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A crisis is brewing over alleged civilian casualties in northeastern Afghanistan, while US forces temporarily detain journalists covering the incident.
The fracas has added fuel to an already raging fire. Civilian casualties are an extremely sensitive issue in the strained relations between the international forces and the Afghan government. While U.N. figures show that the overwhelming majority of civilian casualties are caused by insurgents, it is the incidents where U.S. or other foreign forces kill or injure non-combatants that seem to inflame local passions.
The Ghazi Abad attacks come in a particularly difficult week in Afghanistan, with up to 40 civilians killed in an insurgent attack in Jalalabad city, and another 31 dead in a similar hit in Kunduz province.
But it is Ghazi Abad and the row that followed that have claimed the angriest headlines.
If substantiated, the Ghazi Abad strike could be one of the largest single incidents of civilian deaths since an airstrike in Herat province killed more than 90, in 2008.
It also closely follows a sharp rise in air strikes by U.S. forces. In January, the Air Force flew close to 300 sorties — double the number registered in the same month last year.
It was an over-reliance on airstrikes and the concomitant civilian deaths that prompted Gen. Stanley McChrystal, then commander of U.S. and NATO forces in Afghanistan, to drastically curtail air operations in 2009.
But with McChrystal’s replacement by Petraeus in June 2010, the brakes came off.
NATO officials have not backed down on Ghazi Abad. While they say they will launch an investigation into possible casualties, they dismiss reports of large numbers of non-combatant deaths.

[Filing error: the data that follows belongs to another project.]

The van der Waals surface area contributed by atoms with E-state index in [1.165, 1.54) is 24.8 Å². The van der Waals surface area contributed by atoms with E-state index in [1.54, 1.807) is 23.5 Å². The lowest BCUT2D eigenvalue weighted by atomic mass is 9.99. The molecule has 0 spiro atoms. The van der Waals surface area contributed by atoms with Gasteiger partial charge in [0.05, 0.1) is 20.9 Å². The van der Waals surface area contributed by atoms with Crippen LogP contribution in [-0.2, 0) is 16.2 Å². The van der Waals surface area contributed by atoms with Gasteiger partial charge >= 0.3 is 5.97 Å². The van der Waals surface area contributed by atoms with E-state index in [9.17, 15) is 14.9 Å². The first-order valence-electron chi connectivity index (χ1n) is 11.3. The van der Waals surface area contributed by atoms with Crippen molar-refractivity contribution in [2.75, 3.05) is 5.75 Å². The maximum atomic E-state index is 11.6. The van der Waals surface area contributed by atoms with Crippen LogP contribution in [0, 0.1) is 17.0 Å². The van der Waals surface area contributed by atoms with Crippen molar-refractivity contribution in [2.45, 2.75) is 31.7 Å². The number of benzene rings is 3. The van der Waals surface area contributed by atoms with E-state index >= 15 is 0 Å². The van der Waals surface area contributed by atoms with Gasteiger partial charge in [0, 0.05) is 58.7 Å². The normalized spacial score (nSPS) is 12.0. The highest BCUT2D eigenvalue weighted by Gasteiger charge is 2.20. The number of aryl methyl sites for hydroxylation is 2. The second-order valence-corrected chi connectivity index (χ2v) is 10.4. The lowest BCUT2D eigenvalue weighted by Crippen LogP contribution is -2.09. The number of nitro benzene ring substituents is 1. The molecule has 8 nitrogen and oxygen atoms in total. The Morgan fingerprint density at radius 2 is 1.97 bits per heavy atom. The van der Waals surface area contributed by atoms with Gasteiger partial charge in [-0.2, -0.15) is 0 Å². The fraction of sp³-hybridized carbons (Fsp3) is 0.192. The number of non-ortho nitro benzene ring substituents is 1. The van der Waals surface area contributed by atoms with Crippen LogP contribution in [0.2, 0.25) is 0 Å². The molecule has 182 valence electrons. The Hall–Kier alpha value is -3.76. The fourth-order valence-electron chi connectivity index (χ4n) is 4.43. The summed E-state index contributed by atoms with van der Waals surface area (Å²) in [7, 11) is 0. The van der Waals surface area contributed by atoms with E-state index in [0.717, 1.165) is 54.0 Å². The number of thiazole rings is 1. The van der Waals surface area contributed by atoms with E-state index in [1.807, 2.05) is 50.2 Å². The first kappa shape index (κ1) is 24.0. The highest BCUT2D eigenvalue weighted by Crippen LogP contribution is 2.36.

But Nizami insists that he has proof. In an interview with a journalist from Mahaal, an Afghan radio news service, he told of his investigations:
“The local people said more than 60 people were killed and most of them were women and children, I saw and have video footage of the incident which shows women, children, dead bodies and injured people. I saw mass graves as well where seven or eight women and children were buried together.
“Later on when I listed those killed it reached to 67; there were 29 children, most of whom were between 6 and 18 years old. There were 23 women. The rest were men of various ages.”
It was this footage, says Alawi, that caused the journalists’ detention.
Seiber rejects this out of hand. He does not deny that the U.S. forces took the journalists’ cameras, but says that this was done in the interests of security.
“They could have been trying to film our operations,” he said. “They had pictures of our interpreters, which could have put the interpreters in danger if they got into the wrong hands.
“But I can tell you, there were no pictures of civilian casualties on those cameras.”
Nizami told Mahaal that he had been invited to the Presidential Palace, called the Arg, to share his materials with Karzai.
“Today I am going to meet President Karzai and share all that I saw and heard and all the materials I have,” he said on Monday. “I will tell him what the reality is.”